Project: Monterey Bay Aquarium Visual Comfort Study
trio of Monterey Bay Aquarium visitors in one of the darker spaces near the Kelp Forest.
The Monterey Bay Aquarium is perhaps the most complete and spectacular aquatic museums in
the United States. Overall, the aquarium is very successful in exhibiting sea life in a
comfortable and interesting fashion. The lighting designers and architects must be
commended for their skills in successfully developing a space where light levels can fall
well below 1 (one) footcandle while strategically providing sufficient light for reading
exhibit panels. Upon a careful investigation, however, I discovered some minor problems
with respect to light quality and visual comfort. The less dark spots in the corridor are
slightly underlit. This might explain that fact that during my visit, I noticed that
visitors did not always stay focused on the exhibits. When people move from the generally
darker areas of the building to the brighter daylit portions, the transitions from dark to
light becomes a source of visual discomfort. The human optical system requires several
minutes to fully and comfortably adjust to significant changes in light levels.
Unfortunately, the dimensional layout of the exhibits and the lighting system within the
Monterey Bay Aquarium does not allow for this comfortable transition. This short time for
transition, however, does not create an unsafe situation.
Along the paths of the aquarium, the exhibit luminances are fairly consistent at 1
cd/m2 (candelas per meter squared). Luminance readings from the exhibit signs range from
5-10 cd/m2, while the dark areas are about 0.1-0.2 cd/m2. While focussing on the exhibits,
visitors experience a 1:10 luminance ratio in the dark corridors. According to Fuller
Moore, this is a comfortable ratio that focusses attention on the exhibits. During my
visit, I did not feel that this difference in luminance was particularly disturbing. The
larger, brighter exhibits and signs in the Kelp Forest have luminances of over 10 cd/m2-
comfortable compared to the 100+ cd/m2 of the lobby walls and signs. There are a few
areas, however, where luminance values exceed Moore's suggested maximum comfort ratio of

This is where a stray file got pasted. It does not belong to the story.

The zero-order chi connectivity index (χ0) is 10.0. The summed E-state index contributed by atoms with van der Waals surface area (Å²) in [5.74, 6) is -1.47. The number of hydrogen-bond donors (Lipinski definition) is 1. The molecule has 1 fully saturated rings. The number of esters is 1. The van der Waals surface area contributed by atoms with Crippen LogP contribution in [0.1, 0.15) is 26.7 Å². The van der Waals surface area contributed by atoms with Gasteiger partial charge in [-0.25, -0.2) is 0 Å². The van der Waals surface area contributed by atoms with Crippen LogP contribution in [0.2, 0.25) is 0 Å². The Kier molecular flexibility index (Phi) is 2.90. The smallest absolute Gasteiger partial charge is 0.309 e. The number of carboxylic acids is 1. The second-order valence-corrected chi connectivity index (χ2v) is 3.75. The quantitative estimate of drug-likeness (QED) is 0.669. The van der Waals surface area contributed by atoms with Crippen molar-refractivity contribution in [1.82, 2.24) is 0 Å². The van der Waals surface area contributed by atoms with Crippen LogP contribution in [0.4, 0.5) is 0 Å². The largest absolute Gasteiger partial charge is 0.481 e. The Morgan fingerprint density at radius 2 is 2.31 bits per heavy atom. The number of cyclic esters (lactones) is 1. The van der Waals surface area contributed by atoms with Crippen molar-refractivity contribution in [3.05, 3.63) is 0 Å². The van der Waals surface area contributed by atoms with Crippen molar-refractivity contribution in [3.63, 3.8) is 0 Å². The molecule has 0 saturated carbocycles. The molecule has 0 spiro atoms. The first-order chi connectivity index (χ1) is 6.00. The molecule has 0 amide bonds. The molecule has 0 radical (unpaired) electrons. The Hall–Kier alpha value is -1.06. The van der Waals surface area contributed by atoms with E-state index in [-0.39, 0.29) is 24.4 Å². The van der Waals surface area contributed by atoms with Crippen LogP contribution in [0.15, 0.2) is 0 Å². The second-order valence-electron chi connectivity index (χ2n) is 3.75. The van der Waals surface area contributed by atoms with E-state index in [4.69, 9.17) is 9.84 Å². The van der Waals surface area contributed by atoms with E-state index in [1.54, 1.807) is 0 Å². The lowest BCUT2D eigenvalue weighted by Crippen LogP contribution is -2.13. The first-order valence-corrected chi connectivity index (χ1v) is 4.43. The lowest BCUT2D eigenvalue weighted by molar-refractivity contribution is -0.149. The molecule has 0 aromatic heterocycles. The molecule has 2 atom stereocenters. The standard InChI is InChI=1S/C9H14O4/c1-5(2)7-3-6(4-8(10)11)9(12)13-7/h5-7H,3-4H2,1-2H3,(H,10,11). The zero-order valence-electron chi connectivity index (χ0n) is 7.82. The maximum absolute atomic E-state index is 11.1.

40:1. These areas often provide some sense of visual discomfort.
Room for Improvement
In all of the Monterey Bay aquarium, these are the three areas which could use some
The greatest visual discomfort occurs as one returns to the lobby
from the Octopus area. This discomfort is caused by the fact that one confronts a
large window looking onto a bright background immediately after being in a relatively dark
exhibit area. These exhibits are the first one encounters upon entering the aquarium,
however, on the way into the aquarium, they can be visually avoided as they remain along
the side of one's cone of vision.
Visual discomfort also occurs near the area from the Shale Reefs to
the Slough. This area was observed to be a very common path through the aquarium.
Though the Wharf area helps the eye adapt to a more luminous environment, the large window
at the north end of the Slough is very bright and visually dominating. If one examines the
exhibits on the side wall, uncomfortable glare can be attenuated.
final source of significant visual discomfort occurs on a path from
the Bay Model area to the Rocky Shore, as the corridor ends in a large window. All of
these windows have a layer of tinted film, but are still too bright for someone emerging
from the darker corridors.
Lighting standards have evolved over the years as technologies have enabled greater
variety in light installations. Workspace illuminance standards have grown from 3
footcandles near the beginning of the century to 100 footcandles in the sixties and
seventies. And today, they vary widely according to application and energy efficiency
goals. Such standards are designed partly to maintain public safety and visual comfort.
This study shows that, overall, the Monterey Bay Aquarium is exemplary in its creative
ways to allow for very low light levels without sacrificing safety and comfort.
As the Monterey Bay Aquarium finishes its new wing, doubling exhibit space, the
building designers face similar challenges of providing low light levels while maintaining
public safety and visual comfort. The Aquarium continues to experiment with new methods as
it prepares the world's largest single exhibit, a million gallon tank behind a 55' x 16'
acrylic window, situated in a dark auditorium-like room. This room does not use the aisle
spotlights found in the rest of the aquarium, but dim-blue fixtures instead. It will be
exciting to see what new methods the Aquarium will use to make the dark so enlightening.
Vital Signs encourages readers of this case study to visit the Monterey Bay Aquarium and
report your personal findings.